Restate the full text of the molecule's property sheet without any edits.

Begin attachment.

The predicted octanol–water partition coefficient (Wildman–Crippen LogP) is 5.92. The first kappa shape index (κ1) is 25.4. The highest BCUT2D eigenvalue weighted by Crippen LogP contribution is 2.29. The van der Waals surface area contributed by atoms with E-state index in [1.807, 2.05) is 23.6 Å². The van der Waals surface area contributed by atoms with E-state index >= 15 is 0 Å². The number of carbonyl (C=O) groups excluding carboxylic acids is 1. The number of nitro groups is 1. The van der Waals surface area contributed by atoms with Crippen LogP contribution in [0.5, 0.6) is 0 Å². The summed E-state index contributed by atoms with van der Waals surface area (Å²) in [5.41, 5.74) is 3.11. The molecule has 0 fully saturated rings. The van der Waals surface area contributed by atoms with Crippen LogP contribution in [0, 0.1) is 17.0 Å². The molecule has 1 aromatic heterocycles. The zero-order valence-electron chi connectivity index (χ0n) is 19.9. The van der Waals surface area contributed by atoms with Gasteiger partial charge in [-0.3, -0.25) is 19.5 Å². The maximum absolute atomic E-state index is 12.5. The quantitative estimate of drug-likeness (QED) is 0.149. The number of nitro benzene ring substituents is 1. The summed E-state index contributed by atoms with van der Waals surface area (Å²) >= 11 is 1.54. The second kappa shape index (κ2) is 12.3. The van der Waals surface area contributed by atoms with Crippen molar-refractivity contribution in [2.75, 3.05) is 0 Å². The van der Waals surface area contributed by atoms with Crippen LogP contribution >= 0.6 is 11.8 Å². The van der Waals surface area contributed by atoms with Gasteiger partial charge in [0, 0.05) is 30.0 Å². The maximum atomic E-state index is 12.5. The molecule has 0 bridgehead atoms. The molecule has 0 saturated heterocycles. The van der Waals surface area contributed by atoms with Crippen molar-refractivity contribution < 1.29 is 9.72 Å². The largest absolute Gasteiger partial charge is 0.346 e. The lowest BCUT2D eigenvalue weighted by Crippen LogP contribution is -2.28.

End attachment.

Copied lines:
The predicted octanol–water partition coefficient (Wildman–Crippen LogP) is 5.92. The first kappa shape index (κ1) is 25.4. The highest BCUT2D eigenvalue weighted by Crippen LogP contribution is 2.29. The van der Waals surface area contributed by atoms with E-state index in [1.807, 2.05) is 23.6 Å². The van der Waals surface area contributed by atoms with E-state index >= 15 is 0 Å². The number of carbonyl (C=O) groups excluding carboxylic acids is 1. The number of nitro groups is 1. The van der Waals surface area contributed by atoms with Crippen LogP contribution in [0.5, 0.6) is 0 Å². The summed E-state index contributed by atoms with van der Waals surface area (Å²) in [5.41, 5.74) is 3.11. The molecule has 0 fully saturated rings. The van der Waals surface area contributed by atoms with Crippen LogP contribution in [0, 0.1) is 17.0 Å². The molecule has 1 aromatic heterocycles. The zero-order valence-electron chi connectivity index (χ0n) is 19.9. The van der Waals surface area contributed by atoms with Gasteiger partial charge in [-0.3, -0.25) is 19.5 Å². The maximum absolute atomic E-state index is 12.5. The quantitative estimate of drug-likeness (QED) is 0.149. The number of nitro benzene ring substituents is 1. The summed E-state index contributed by atoms with van der Waals surface area (Å²) >= 11 is 1.54. The second kappa shape index (κ2) is 12.3. The van der Waals surface area contributed by atoms with Crippen molar-refractivity contribution in [2.75, 3.05) is 0 Å². The van der Waals surface area contributed by atoms with Crippen LogP contribution >= 0.6 is 11.8 Å². The van der Waals surface area contributed by atoms with Gasteiger partial charge in [0, 0.05) is 30.0 Å². The maximum atomic E-state index is 12.5. The molecule has 0 bridgehead atoms. The molecule has 0 saturated heterocycles. The van der Waals surface area contributed by atoms with Crippen molar-refractivity contribution < 1.29 is 9.72 Å². The largest absolute Gasteiger partial charge is 0.346 e. The lowest BCUT2D eigenvalue weighted by Crippen LogP contribution is -2.28.